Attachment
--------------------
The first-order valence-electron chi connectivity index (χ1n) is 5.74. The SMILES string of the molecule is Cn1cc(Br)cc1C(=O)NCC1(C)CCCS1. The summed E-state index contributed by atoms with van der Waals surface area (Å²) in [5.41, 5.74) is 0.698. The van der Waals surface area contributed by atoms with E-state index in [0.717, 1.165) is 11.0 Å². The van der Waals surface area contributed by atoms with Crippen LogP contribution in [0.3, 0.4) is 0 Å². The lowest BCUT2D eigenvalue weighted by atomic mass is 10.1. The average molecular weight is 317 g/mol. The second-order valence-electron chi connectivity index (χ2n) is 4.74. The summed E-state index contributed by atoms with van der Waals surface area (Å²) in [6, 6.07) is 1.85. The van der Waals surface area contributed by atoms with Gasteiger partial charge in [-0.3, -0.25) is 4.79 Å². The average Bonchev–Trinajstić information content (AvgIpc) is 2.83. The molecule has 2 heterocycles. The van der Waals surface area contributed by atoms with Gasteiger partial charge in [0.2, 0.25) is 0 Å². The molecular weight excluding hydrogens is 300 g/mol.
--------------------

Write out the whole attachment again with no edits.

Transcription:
The first-order valence-electron chi connectivity index (χ1n) is 5.74. The SMILES string of the molecule is Cn1cc(Br)cc1C(=O)NCC1(C)CCCS1. The summed E-state index contributed by atoms with van der Waals surface area (Å²) in [5.41, 5.74) is 0.698. The van der Waals surface area contributed by atoms with E-state index in [0.717, 1.165) is 11.0 Å². The van der Waals surface area contributed by atoms with Crippen LogP contribution in [0.3, 0.4) is 0 Å². The lowest BCUT2D eigenvalue weighted by atomic mass is 10.1. The average molecular weight is 317 g/mol. The second-order valence-electron chi connectivity index (χ2n) is 4.74. The summed E-state index contributed by atoms with van der Waals surface area (Å²) in [6, 6.07) is 1.85. The van der Waals surface area contributed by atoms with Gasteiger partial charge in [-0.3, -0.25) is 4.79 Å². The average Bonchev–Trinajstić information content (AvgIpc) is 2.83. The molecule has 2 heterocycles. The van der Waals surface area contributed by atoms with Gasteiger partial charge in [0.2, 0.25) is 0 Å². The molecular weight excluding hydrogens is 300 g/mol.